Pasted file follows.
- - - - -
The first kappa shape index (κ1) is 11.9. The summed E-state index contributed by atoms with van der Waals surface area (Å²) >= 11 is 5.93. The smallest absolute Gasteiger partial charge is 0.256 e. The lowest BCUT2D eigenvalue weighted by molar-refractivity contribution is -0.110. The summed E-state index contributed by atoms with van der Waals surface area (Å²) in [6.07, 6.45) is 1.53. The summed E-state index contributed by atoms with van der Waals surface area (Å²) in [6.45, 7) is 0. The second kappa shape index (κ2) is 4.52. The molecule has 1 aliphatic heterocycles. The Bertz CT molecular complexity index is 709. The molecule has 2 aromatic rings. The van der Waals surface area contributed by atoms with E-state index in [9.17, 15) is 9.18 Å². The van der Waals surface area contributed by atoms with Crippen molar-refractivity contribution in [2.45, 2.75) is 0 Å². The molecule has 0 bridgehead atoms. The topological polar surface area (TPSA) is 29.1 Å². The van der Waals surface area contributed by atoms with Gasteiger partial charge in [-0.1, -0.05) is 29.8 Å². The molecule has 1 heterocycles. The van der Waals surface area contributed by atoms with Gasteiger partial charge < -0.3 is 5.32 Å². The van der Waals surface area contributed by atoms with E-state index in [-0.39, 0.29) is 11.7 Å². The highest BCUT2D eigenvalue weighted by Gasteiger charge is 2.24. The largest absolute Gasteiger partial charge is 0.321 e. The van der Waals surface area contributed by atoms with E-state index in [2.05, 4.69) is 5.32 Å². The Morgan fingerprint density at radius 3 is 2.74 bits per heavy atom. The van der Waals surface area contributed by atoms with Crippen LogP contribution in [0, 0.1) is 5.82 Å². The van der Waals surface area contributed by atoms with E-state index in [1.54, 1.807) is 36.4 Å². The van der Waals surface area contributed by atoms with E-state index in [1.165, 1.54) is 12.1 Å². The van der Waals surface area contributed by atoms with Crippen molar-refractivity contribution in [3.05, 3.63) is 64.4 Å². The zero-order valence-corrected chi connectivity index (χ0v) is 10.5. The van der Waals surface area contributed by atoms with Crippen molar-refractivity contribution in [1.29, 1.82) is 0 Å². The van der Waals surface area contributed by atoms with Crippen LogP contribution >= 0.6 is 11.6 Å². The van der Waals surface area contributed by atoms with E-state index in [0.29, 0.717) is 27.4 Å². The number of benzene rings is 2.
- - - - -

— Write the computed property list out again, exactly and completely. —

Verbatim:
The first kappa shape index (κ1) is 11.9. The summed E-state index contributed by atoms with van der Waals surface area (Å²) >= 11 is 5.93. The smallest absolute Gasteiger partial charge is 0.256 e. The lowest BCUT2D eigenvalue weighted by molar-refractivity contribution is -0.110. The summed E-state index contributed by atoms with van der Waals surface area (Å²) in [6.07, 6.45) is 1.53. The summed E-state index contributed by atoms with van der Waals surface area (Å²) in [6.45, 7) is 0. The second kappa shape index (κ2) is 4.52. The molecule has 1 aliphatic heterocycles. The Bertz CT molecular complexity index is 709. The molecule has 2 aromatic rings. The van der Waals surface area contributed by atoms with E-state index in [9.17, 15) is 9.18 Å². The van der Waals surface area contributed by atoms with Crippen molar-refractivity contribution in [2.45, 2.75) is 0 Å². The molecule has 0 bridgehead atoms. The topological polar surface area (TPSA) is 29.1 Å². The van der Waals surface area contributed by atoms with Gasteiger partial charge in [-0.1, -0.05) is 29.8 Å². The molecule has 1 heterocycles. The van der Waals surface area contributed by atoms with Gasteiger partial charge < -0.3 is 5.32 Å². The van der Waals surface area contributed by atoms with E-state index in [-0.39, 0.29) is 11.7 Å². The highest BCUT2D eigenvalue weighted by Gasteiger charge is 2.24. The largest absolute Gasteiger partial charge is 0.321 e. The van der Waals surface area contributed by atoms with E-state index in [2.05, 4.69) is 5.32 Å². The Morgan fingerprint density at radius 3 is 2.74 bits per heavy atom. The van der Waals surface area contributed by atoms with Crippen LogP contribution in [0, 0.1) is 5.82 Å². The van der Waals surface area contributed by atoms with E-state index in [1.54, 1.807) is 36.4 Å². The van der Waals surface area contributed by atoms with E-state index in [1.165, 1.54) is 12.1 Å². The van der Waals surface area contributed by atoms with Crippen molar-refractivity contribution in [3.05, 3.63) is 64.4 Å². The zero-order valence-corrected chi connectivity index (χ0v) is 10.5. The van der Waals surface area contributed by atoms with Crippen molar-refractivity contribution in [1.29, 1.82) is 0 Å². The van der Waals surface area contributed by atoms with Crippen LogP contribution >= 0.6 is 11.6 Å². The van der Waals surface area contributed by atoms with E-state index in [0.29, 0.717) is 27.4 Å². The number of benzene rings is 2.